Lemma 1 describes a procedure for finding the optimal horoball packing density in the fundamental domain \(\mathcal {F}_{\Gamma }\) with a single ideal vertex \(A_0\). Packing density is maximized by the largest horoball type admissible in cell \(\mathcal {F}_{\Gamma }\) centered at \(A_0\). Let \(\mathcal {B}_0(s)\) denote the 1-parameter family of horoballs centered at \(A_0\) where *s*-parameter related to the Busemann function measures the “radius" of the horoball, the minimal Euclidean signed distance between the horoball and the center of the model *O*, taken negative if the horoball contains the model center.

### Lemma 1

(Local horoball density) The local optimal horoball packing density of simply asymptotic Coxeter simplex \(\mathcal {F}_{\Gamma }\) is \(\delta _{opt}(\Gamma ) = \frac{vol(\mathcal {B}_0 \cap \mathcal {F}_{\Gamma })}{vol(\mathcal {F}_{\Gamma })}\).

### Proof

The maximal horoball \(\mathcal {B}_0(s)\) opposite \(A_0\) with fundamental domain \(\mathcal {F}_{\Gamma }\) is tangent to the hyperface of the simplex given by \(\varvec{u}_0\). This tangent point of \(\mathcal {B}_0(s)\) and hyperface \(\varvec{u}_0\) is \([\textbf{f}_0]\) the projection of vertex \(A_0\) on plane \(\varvec{u}_0\) given by,

The value of the *s*-parameter for the maximal horoball can be read from the equation of the horosphere through \(A_0\) and \(\textbf{f}_0\). The intersections \([\textbf{h}_i]\) of horosphere \(\partial \mathcal {B}_0\) and the edges of the simplex \(\mathcal {F}_{\Gamma }\) are found by parameterizing the edges \(\textbf{h}_i(\lambda ) = \lambda \textbf{a}_0 +\textbf{a}_i\) \((1 \le i \le 5)\) then finding their intersections with \(\partial \mathcal {B}_0\). The volume of the horospherical \((n-1)\)-simplex determines the volume of the horoball piece by equation (7). The data for the horospheric \((n-1)\)-simplex is obtained by finding hyperbolic distances \(l_{ij}\) via equation (2), \(l_{ij} = d(H_i, H_j)\) where \(d(\textbf{h}_i,\textbf{h}_j)= \arccos \left( \frac{-\langle \textbf{h}_i, \textbf{h}_j \rangle }{\sqrt{\langle \textbf{h}_i, \textbf{h}_i \rangle \langle \textbf{h}_j, \textbf{h}_j \rangle }}\right) \). Moreover, the horospherical distances \(L_{ij}\) are found by formula (6). The intrinsic geometry of a horosphere is Euclidean, so the Cayley-Menger determinant gives the volume \(\mathcal {A}\) of the horospheric \((n-1)\)-simplex \(\mathcal {A}\),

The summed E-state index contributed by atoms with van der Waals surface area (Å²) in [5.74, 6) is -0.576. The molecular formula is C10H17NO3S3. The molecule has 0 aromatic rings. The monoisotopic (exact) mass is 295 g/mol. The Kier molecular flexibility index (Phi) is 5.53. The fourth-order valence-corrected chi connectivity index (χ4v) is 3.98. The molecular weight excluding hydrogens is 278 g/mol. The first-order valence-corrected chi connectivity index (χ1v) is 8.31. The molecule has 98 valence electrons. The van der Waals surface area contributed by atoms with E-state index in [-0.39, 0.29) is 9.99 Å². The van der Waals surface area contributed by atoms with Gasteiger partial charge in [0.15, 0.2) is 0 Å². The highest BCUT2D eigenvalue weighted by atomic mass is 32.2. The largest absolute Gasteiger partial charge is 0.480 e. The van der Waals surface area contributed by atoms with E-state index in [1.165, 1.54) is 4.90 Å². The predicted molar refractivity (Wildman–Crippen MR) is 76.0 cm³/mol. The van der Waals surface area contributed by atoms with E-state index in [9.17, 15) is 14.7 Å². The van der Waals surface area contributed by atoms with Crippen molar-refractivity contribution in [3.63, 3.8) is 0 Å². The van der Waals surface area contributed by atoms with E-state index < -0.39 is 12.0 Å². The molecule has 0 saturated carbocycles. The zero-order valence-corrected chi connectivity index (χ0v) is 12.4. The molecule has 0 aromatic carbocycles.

The volume of the horoball piece contained in the fundamental simplex is

The locally optimal horoball packing density of Coxeter Simplex \(\mathcal {F}_{\Gamma }\) is

\(\square \)

### Lemma 2

The optimal horoball packing density \(\delta _{opt}(\Gamma )\) of tiling \(\mathcal {T}_{\Gamma }\) and the local horoball packings density \(\delta _{opt}(\mathcal {F}_{\Gamma })\) are equal.

### Proof

The local construction the the proof of Lemma 1 is preserved by the isometric actions of \(g \in \Gamma \). The Coxeter group \(\Gamma \) extends the optimal local horoball packing density from the fundamental domain \(\mathcal {F}_{\Gamma }\) to the entire tiling \(\mathcal {T}_{\Gamma }\) of \(\overline{\mathbb {H}}^n\), that is \(\delta _{opt}(\Gamma ) = \delta _{opt}(\mathcal {F}_{\Gamma }) = \frac{vol(\mathcal {B}_0 \cap \mathcal {F}_{\Gamma })}{vol(\mathcal {F}_{\Gamma })}\). \(\square \)

The volumes of two tangent horoball pieces centered at two distinct ideal vertices of the fundamental domain as the horoball type is continuously varied are related in the Lemma 3.

In \(\overline{\mathbb {H}}^n\) with \(n \ge 2\) let \(\tau _1\) and \(\tau _2\) be two congruent *n*-dimensional convex cones with vertices at \(C_1, C_2 \in \partial \overline{\mathbb {H}}^n\) that share a common geodesic edge \(\overline{C_1C_2}\). Let \(B_1(x)\) and \(B_2(x)\) denote two horoballs centered at \(C_1\) and \(C_2\) respectively, mutually tangent at \(I(x)\in {\overline{C_1C_2}}\). Define *I*(0) as the point with \(V(0) = 2 vol(B_1(0) \cap \tau _1) = 2 vol(B_2(0) \cap \tau _2)\) for the volumes of the horoball sectors.